Remove the pieces of rabbit from the wine (but keep the marinade!) and let semi-dry while you heat oil in a frying pan. Brown the meat well and quickly, using high heat and making sure to get as much of the surface cooked as possible. Don't leave the rabbit in too long, though - this should only take about five minutes. Put the meat back into the marinade and add the other ingredients (carrots, olives, lemon peel, etc...) and salt. Cover and bring everything to a boil on the stove top, cooking for about five minutes. Then remove to the oven.
This is a picture of the pan BEFORE cooking, not after.
Bake the whole thing, covered, for between one and half and two and a half hours - ours took a little longer because the stove we were working with isn't great. The meat will be pretty firm when it's done, and will be coming off the bone. Check regularly - you don't want to overcook it.
We served the rabbit with the olives and carrots, with the green sauce alongside and none of the cooking liquid. If you'd like, you could certainly thicken the juices and wine and make a very nice, more traditional stew or sauce. The green sauce was herby and a great accompaniment, though, with a lightness and freshness that served the stewed meat very well.

Here are the recipes:
Gozitan Stewed Rabbit and Maltese Green Sauce

For the rabbit,
1 rabbit, pieced and cleaned
1 bottle red wine, uncorked
2 onions, chopped
5 cloves garlic, sliced
4 carrots, peeled and stripped
3/4 cup green olives
2 - 4 tablespoons small capers
4 - 6 sprigs fresh thyme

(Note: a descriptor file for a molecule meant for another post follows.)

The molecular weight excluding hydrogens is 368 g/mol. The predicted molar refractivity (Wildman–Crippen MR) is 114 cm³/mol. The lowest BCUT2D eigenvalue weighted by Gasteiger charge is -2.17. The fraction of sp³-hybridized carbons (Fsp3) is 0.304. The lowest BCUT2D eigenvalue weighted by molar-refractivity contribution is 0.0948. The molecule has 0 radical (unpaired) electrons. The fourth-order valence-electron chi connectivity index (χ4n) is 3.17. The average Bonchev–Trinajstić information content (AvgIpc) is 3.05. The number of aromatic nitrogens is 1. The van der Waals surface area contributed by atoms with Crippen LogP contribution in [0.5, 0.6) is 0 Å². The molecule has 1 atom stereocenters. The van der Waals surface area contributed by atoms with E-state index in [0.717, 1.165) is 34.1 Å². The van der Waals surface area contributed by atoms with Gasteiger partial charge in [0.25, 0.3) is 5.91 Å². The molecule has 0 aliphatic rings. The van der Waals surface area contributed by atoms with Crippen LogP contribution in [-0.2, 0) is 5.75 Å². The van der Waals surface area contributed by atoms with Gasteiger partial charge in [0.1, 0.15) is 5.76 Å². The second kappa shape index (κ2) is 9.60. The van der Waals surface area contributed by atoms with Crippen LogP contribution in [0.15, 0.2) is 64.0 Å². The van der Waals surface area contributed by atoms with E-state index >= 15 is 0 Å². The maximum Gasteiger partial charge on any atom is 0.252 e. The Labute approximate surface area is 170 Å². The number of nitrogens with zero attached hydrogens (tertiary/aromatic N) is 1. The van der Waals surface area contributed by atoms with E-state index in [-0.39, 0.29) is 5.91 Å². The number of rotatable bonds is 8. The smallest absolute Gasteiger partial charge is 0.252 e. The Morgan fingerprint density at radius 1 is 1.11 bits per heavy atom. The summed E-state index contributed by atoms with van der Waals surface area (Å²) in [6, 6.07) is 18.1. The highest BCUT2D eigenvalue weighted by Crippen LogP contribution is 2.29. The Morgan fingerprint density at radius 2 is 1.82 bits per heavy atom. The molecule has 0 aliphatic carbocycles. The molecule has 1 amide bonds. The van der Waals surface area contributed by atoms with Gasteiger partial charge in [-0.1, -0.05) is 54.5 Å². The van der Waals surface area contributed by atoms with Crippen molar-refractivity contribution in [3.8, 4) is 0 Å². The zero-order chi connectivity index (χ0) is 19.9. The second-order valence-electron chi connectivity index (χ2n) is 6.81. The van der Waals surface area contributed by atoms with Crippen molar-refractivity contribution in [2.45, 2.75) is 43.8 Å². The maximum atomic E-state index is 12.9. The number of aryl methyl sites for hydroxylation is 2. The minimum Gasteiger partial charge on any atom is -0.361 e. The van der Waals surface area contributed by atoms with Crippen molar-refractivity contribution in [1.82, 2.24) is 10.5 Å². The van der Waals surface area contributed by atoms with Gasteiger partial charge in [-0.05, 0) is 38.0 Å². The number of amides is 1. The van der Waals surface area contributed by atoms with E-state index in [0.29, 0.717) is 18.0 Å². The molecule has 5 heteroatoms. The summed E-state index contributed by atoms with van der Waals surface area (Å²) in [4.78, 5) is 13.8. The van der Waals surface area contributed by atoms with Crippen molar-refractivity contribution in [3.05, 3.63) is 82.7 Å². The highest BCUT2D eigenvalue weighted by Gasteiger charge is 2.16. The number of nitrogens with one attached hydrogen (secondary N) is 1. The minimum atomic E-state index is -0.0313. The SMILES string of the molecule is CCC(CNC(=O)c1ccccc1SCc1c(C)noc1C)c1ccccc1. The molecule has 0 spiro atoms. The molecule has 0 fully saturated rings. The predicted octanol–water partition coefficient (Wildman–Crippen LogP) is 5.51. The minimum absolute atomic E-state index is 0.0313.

1 handful fresh mint, lightly chopped
1 handful fresh parsley, chopped
1 tablespoon mustard
Olive oil or other good cooking oil
Ground black pepper, perhaps a bay leaf, salt

- Marinade the rabbit in red wine in a large roasting tray or a deep casserole. Into the wine, scatter herbs, onion and garlic. Grind pepper into the mix. Cover and let sit 2 hours at room temperature, or longer in the refrigerator, up to 24 hours.
- Preheat the oven to 160° fahrenheit. Assemble other ingredients.
- Remove the rabbit from its bath, retaining marinade. Let dry for a few minutes, then fry quickly in oil over high heat until browned but nowhere close to cooked. Return to marinade.
- Bring the liquid (with the rabbit in it) to a boil on the stovetop and let simmer for about five minutes, then cover and put into the oven.
- Cook between 1 1/2 hours and 2 1/2 hours, checking for doneness and making sure not to overcook. When the rabbit is nicely firm and definitely falling away from the bone, it's likely done, but check to make sure just in case.

For the green sauce,
2 thick slices crusty country bread
2 cloves garlic, crushed
2 cups mixed herbs (parsley, rucola and mint - but feel free to add in other greens on hand)
1 tablespoon capers
Olive oil
White vinegar

-Remove the crust from your bread slices and let soak in water with a splash of vinegar for a few minutes.
-While that soaks, chop your herbs and crush your garlic.
-Remove bread and squeeze until as much liquid as possible is wrung out. This will turn into a gloppy mash. Don't get too preoccupied with getting it "dry." You just don't want it sopping.
-Put bread, garlic, capers and a quarter of your herbs into a mortar and mash.
-Continue to add herbs until they are all mixed in.
-Salt, cover with olive oil and set aside in the refrigerator.
-Stir before serving. Check out all of our recipes.